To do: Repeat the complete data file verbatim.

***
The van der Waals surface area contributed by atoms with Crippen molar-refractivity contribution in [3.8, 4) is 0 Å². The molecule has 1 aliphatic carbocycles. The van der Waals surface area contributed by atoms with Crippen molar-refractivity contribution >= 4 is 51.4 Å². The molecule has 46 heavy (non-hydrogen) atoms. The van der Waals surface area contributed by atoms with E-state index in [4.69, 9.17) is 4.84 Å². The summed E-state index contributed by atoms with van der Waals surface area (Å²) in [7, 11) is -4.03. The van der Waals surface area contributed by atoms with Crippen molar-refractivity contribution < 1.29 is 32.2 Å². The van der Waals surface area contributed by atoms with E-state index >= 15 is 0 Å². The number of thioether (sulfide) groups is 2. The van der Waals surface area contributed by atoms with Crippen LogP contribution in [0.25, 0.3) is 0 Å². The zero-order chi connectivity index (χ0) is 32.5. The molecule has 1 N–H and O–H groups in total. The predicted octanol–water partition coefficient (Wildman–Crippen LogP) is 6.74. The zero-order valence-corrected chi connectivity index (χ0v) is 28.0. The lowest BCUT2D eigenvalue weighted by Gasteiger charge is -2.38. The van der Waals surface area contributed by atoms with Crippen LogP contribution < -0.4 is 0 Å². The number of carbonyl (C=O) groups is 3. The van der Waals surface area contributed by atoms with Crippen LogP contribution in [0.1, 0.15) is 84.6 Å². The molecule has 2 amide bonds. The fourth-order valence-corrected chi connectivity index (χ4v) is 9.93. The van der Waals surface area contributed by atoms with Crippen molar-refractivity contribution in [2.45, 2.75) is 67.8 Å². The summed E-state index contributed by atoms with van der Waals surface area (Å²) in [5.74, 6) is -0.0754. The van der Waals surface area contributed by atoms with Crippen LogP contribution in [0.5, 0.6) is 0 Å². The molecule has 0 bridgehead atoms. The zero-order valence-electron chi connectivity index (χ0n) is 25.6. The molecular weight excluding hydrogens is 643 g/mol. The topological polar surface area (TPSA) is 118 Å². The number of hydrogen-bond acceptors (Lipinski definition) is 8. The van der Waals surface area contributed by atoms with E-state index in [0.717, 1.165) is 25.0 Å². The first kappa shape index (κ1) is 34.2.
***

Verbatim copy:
The van der Waals surface area contributed by atoms with Crippen molar-refractivity contribution in [3.8, 4) is 0 Å². The molecule has 1 aliphatic carbocycles. The van der Waals surface area contributed by atoms with Crippen molar-refractivity contribution >= 4 is 51.4 Å². The molecule has 46 heavy (non-hydrogen) atoms. The van der Waals surface area contributed by atoms with E-state index in [4.69, 9.17) is 4.84 Å². The summed E-state index contributed by atoms with van der Waals surface area (Å²) in [7, 11) is -4.03. The van der Waals surface area contributed by atoms with Crippen molar-refractivity contribution < 1.29 is 32.2 Å². The van der Waals surface area contributed by atoms with E-state index >= 15 is 0 Å². The number of thioether (sulfide) groups is 2. The van der Waals surface area contributed by atoms with Crippen LogP contribution in [0.25, 0.3) is 0 Å². The zero-order chi connectivity index (χ0) is 32.5. The molecule has 1 N–H and O–H groups in total. The predicted octanol–water partition coefficient (Wildman–Crippen LogP) is 6.74. The zero-order valence-corrected chi connectivity index (χ0v) is 28.0. The lowest BCUT2D eigenvalue weighted by Gasteiger charge is -2.38. The van der Waals surface area contributed by atoms with Crippen LogP contribution < -0.4 is 0 Å². The number of carbonyl (C=O) groups is 3. The van der Waals surface area contributed by atoms with Crippen LogP contribution in [0.1, 0.15) is 84.6 Å². The molecule has 2 amide bonds. The fourth-order valence-corrected chi connectivity index (χ4v) is 9.93. The van der Waals surface area contributed by atoms with Crippen molar-refractivity contribution in [2.45, 2.75) is 67.8 Å². The summed E-state index contributed by atoms with van der Waals surface area (Å²) in [5.74, 6) is -0.0754. The van der Waals surface area contributed by atoms with Crippen LogP contribution in [0.5, 0.6) is 0 Å². The molecule has 0 bridgehead atoms. The zero-order valence-electron chi connectivity index (χ0n) is 25.6. The molecular weight excluding hydrogens is 643 g/mol. The topological polar surface area (TPSA) is 118 Å². The number of hydrogen-bond acceptors (Lipinski definition) is 8. The van der Waals surface area contributed by atoms with E-state index in [0.717, 1.165) is 25.0 Å². The first kappa shape index (κ1) is 34.2.